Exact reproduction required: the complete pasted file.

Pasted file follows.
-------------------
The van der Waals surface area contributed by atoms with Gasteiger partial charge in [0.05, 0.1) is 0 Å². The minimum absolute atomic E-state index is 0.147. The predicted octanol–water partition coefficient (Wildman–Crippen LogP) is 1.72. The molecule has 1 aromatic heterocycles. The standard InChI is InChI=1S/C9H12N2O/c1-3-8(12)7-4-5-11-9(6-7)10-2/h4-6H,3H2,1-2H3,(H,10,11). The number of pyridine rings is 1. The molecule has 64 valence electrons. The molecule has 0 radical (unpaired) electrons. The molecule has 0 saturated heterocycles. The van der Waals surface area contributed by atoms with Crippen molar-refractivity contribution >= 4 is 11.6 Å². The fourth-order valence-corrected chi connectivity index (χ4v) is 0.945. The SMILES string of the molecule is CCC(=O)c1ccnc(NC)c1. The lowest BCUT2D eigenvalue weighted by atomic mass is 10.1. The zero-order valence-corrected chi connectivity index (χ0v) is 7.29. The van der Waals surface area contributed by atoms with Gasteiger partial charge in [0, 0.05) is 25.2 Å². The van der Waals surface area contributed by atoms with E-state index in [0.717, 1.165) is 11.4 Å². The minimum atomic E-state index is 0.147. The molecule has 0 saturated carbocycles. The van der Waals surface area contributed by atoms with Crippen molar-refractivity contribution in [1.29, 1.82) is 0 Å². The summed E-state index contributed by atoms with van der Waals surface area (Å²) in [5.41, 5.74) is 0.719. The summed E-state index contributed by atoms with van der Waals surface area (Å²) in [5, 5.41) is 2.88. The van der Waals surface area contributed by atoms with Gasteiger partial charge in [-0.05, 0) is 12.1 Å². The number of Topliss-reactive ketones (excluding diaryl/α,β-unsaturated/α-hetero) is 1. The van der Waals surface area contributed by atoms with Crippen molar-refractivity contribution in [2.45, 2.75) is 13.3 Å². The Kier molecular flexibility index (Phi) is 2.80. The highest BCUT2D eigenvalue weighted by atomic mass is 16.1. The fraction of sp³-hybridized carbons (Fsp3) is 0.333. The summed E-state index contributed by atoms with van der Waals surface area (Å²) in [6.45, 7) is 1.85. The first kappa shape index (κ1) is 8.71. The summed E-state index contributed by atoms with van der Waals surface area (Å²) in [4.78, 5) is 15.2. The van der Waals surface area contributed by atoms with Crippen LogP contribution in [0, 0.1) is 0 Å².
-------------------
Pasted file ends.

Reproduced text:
The van der Waals surface area contributed by atoms with Gasteiger partial charge in [0.05, 0.1) is 0 Å². The minimum absolute atomic E-state index is 0.147. The predicted octanol–water partition coefficient (Wildman–Crippen LogP) is 1.72. The molecule has 1 aromatic heterocycles. The standard InChI is InChI=1S/C9H12N2O/c1-3-8(12)7-4-5-11-9(6-7)10-2/h4-6H,3H2,1-2H3,(H,10,11). The number of pyridine rings is 1. The molecule has 64 valence electrons. The molecule has 0 radical (unpaired) electrons. The molecule has 0 saturated heterocycles. The van der Waals surface area contributed by atoms with Crippen molar-refractivity contribution >= 4 is 11.6 Å². The fourth-order valence-corrected chi connectivity index (χ4v) is 0.945. The SMILES string of the molecule is CCC(=O)c1ccnc(NC)c1. The lowest BCUT2D eigenvalue weighted by atomic mass is 10.1. The zero-order valence-corrected chi connectivity index (χ0v) is 7.29. The van der Waals surface area contributed by atoms with Gasteiger partial charge in [0, 0.05) is 25.2 Å². The van der Waals surface area contributed by atoms with E-state index in [0.717, 1.165) is 11.4 Å². The minimum atomic E-state index is 0.147. The molecule has 0 saturated carbocycles. The van der Waals surface area contributed by atoms with Crippen molar-refractivity contribution in [1.29, 1.82) is 0 Å². The summed E-state index contributed by atoms with van der Waals surface area (Å²) in [5.41, 5.74) is 0.719. The summed E-state index contributed by atoms with van der Waals surface area (Å²) in [5, 5.41) is 2.88. The van der Waals surface area contributed by atoms with Gasteiger partial charge in [-0.05, 0) is 12.1 Å². The number of Topliss-reactive ketones (excluding diaryl/α,β-unsaturated/α-hetero) is 1. The van der Waals surface area contributed by atoms with Crippen molar-refractivity contribution in [2.45, 2.75) is 13.3 Å². The Kier molecular flexibility index (Phi) is 2.80. The highest BCUT2D eigenvalue weighted by atomic mass is 16.1. The fraction of sp³-hybridized carbons (Fsp3) is 0.333. The summed E-state index contributed by atoms with van der Waals surface area (Å²) in [6.45, 7) is 1.85. The first kappa shape index (κ1) is 8.71. The summed E-state index contributed by atoms with van der Waals surface area (Å²) in [4.78, 5) is 15.2. The van der Waals surface area contributed by atoms with Crippen LogP contribution in [0, 0.1) is 0 Å².